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Astronomy Colloquium
Sizing up Protoplanetary Disks
Date: Thursday, September 23rd
Time: 3:30 pm - 5:00 pm
Place: Coffee and Tea 3:30 pm, Talk begins 3:45 pm
Speaker: Leon Trapman, UW Madison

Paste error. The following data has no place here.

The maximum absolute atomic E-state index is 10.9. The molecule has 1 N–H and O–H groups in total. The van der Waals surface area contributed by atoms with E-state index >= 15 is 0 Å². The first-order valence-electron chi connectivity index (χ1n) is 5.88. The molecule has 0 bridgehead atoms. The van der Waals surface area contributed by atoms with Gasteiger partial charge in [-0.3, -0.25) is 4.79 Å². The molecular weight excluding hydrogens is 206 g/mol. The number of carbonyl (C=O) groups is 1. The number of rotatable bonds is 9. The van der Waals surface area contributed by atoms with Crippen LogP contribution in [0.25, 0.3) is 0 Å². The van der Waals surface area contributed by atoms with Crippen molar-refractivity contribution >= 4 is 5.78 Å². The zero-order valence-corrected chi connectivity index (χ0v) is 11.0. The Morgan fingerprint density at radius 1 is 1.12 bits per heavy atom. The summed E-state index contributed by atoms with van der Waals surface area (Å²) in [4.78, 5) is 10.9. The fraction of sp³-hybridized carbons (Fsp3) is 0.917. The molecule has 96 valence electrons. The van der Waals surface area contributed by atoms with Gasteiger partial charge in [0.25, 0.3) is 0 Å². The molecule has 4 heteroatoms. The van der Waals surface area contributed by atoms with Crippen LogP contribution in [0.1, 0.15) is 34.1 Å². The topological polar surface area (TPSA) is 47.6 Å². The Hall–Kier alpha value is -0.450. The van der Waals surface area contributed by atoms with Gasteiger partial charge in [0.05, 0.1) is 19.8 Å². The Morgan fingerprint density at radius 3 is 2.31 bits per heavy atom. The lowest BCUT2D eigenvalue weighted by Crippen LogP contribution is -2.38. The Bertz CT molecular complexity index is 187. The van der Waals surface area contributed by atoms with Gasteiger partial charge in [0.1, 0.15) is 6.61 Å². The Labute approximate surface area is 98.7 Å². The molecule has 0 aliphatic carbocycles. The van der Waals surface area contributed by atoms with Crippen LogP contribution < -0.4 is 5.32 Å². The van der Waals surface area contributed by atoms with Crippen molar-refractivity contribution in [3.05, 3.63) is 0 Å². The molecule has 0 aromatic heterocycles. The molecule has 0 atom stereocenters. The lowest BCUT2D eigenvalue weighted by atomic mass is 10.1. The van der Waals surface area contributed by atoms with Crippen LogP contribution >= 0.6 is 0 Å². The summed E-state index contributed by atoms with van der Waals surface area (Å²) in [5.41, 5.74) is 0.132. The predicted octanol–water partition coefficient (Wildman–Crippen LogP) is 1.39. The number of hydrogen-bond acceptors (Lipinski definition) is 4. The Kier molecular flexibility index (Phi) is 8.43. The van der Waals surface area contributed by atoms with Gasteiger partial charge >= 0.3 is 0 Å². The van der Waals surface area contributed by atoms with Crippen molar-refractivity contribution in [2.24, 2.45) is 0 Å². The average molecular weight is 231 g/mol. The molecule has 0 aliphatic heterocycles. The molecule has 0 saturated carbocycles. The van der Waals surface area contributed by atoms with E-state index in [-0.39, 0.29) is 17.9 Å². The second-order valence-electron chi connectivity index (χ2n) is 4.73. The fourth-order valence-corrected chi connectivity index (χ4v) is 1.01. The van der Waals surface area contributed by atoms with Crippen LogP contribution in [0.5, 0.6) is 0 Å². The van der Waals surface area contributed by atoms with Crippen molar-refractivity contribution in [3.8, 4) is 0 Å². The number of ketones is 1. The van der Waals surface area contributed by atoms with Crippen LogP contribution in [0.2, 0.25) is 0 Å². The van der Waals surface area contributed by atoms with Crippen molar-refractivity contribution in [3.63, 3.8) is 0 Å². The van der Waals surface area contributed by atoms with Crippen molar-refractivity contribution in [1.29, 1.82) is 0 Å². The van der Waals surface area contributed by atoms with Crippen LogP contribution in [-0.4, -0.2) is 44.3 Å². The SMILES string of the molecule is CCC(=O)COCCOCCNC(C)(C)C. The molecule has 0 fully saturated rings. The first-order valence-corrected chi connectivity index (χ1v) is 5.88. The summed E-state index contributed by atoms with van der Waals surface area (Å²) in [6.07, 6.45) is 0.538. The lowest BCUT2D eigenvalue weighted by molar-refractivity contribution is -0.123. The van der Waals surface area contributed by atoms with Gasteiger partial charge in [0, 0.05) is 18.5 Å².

Abstract: Although we are certain that planets can be formed, there are still large gaps in our understanding of how they formed. Observations show that exoplanets are found in a large variety of planetary systems, from multiple terrestrial planets packed inside the central ~1 AU to several gas giants spread over tens of AU from the central star. The diverse outcomes of planet formation are intimately linked to the disks of gas and dust around young stars, called protoplanetary disks, in which these planets have formed and grown. How much material do these disks contain for planet formation? Is this material concentrated close to the star or spread over a large area? And how do the gas and dust that make up the disk evolve over time? In my talk I will show how studying bulk properties of protoplanetary disks, especially their size, can answer these questions and help us solve the riddle of planet formation.
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